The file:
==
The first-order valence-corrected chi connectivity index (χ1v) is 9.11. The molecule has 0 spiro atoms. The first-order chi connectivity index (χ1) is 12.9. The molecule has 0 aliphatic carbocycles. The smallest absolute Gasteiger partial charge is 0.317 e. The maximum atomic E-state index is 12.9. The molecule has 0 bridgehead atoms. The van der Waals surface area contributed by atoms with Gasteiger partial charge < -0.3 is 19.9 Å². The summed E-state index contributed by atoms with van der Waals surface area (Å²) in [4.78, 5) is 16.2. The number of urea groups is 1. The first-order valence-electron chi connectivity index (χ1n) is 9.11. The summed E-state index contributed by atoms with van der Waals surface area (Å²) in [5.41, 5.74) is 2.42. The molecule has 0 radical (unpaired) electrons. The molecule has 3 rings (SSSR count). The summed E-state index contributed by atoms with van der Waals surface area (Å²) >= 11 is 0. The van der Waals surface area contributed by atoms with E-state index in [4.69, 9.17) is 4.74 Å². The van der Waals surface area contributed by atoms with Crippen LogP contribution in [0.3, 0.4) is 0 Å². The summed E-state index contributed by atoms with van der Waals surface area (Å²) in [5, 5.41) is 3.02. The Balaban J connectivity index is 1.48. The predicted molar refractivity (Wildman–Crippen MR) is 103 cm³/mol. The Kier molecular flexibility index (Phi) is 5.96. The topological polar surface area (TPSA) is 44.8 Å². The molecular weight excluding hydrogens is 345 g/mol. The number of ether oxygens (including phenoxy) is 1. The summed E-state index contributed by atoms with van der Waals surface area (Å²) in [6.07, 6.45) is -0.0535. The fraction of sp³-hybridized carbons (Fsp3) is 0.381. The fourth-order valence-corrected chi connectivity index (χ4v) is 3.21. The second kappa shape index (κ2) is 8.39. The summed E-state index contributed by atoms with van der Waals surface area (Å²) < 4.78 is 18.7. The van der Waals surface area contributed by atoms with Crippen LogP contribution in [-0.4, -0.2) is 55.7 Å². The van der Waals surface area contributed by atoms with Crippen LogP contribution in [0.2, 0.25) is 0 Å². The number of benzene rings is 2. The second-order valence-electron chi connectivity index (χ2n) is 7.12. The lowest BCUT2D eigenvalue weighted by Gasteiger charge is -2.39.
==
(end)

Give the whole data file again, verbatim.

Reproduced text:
The first-order valence-corrected chi connectivity index (χ1v) is 9.11. The molecule has 0 spiro atoms. The first-order chi connectivity index (χ1) is 12.9. The molecule has 0 aliphatic carbocycles. The smallest absolute Gasteiger partial charge is 0.317 e. The maximum atomic E-state index is 12.9. The molecule has 0 bridgehead atoms. The van der Waals surface area contributed by atoms with Gasteiger partial charge < -0.3 is 19.9 Å². The summed E-state index contributed by atoms with van der Waals surface area (Å²) in [4.78, 5) is 16.2. The number of urea groups is 1. The first-order valence-electron chi connectivity index (χ1n) is 9.11. The summed E-state index contributed by atoms with van der Waals surface area (Å²) in [5.41, 5.74) is 2.42. The molecule has 0 radical (unpaired) electrons. The molecule has 3 rings (SSSR count). The summed E-state index contributed by atoms with van der Waals surface area (Å²) >= 11 is 0. The van der Waals surface area contributed by atoms with E-state index in [4.69, 9.17) is 4.74 Å². The van der Waals surface area contributed by atoms with Crippen LogP contribution in [0.3, 0.4) is 0 Å². The summed E-state index contributed by atoms with van der Waals surface area (Å²) in [5, 5.41) is 3.02. The Balaban J connectivity index is 1.48. The predicted molar refractivity (Wildman–Crippen MR) is 103 cm³/mol. The Kier molecular flexibility index (Phi) is 5.96. The topological polar surface area (TPSA) is 44.8 Å². The molecular weight excluding hydrogens is 345 g/mol. The number of ether oxygens (including phenoxy) is 1. The summed E-state index contributed by atoms with van der Waals surface area (Å²) in [6.07, 6.45) is -0.0535. The fraction of sp³-hybridized carbons (Fsp3) is 0.381. The fourth-order valence-corrected chi connectivity index (χ4v) is 3.21. The second kappa shape index (κ2) is 8.39. The summed E-state index contributed by atoms with van der Waals surface area (Å²) < 4.78 is 18.7. The van der Waals surface area contributed by atoms with Crippen LogP contribution in [-0.4, -0.2) is 55.7 Å². The van der Waals surface area contributed by atoms with Crippen LogP contribution in [0.2, 0.25) is 0 Å². The number of benzene rings is 2. The second-order valence-electron chi connectivity index (χ2n) is 7.12. The lowest BCUT2D eigenvalue weighted by Gasteiger charge is -2.39.